Induced pluripotent stem cells (iPSCs) allow researchers to make customized patient-derived cell lines by reprogramming noninvasively retrieved somatic cells. These cell lines have the potential to faithfully represent an individual's genetic background; therefore, in the absence of available human brain tissue from a living patient, these models have a significant advantage relative to other models of neurodevelopmental disease. When using human induced pluripotent stem cells (hiPSCs) to model X-linked developmental disorders or inherited conditions that undergo sex-specific modulation of penetrance (e.g., autism spectrum disorders), there are significant complexities in the course and status of X chromosome inactivation (XCI) that are crucial to consider in establishing the validity of cellular models. There are major gaps and inconsistencies in the existing literature regarding XCI status during the derivation and maintenance of hiPSCs and their differentiation into neurons. Here, we briefly describe the importance of the problem, review the findings and inconsistencies of the existing literature, delineate options for specifying XCI status in clonal populations, and develop recommendations for future studies.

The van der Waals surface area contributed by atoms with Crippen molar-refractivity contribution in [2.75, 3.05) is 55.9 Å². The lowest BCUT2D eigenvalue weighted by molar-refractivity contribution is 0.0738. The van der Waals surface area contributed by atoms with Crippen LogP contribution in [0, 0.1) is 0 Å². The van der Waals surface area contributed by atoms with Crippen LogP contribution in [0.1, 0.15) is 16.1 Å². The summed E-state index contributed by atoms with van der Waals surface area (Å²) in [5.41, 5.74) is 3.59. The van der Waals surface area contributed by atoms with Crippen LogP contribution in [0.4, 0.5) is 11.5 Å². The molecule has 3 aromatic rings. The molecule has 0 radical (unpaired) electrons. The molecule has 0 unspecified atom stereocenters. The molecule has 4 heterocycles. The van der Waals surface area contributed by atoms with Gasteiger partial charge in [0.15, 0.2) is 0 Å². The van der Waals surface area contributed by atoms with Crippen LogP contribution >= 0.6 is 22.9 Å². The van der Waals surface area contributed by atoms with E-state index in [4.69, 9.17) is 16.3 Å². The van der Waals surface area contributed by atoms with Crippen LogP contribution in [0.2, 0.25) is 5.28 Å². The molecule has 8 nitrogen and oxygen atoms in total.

Original languageEnglish
Article number22
JournalJournal of neurodevelopmental disorders
Issue number1
StatePublished - Jun 9 2016


  • ASD
  • Autism
  • Developmental disorders
  • Female protective effect
  • X chromosome
  • X-inactivation
  • X-linked ASD
  • X-reactivation
  • iPSC


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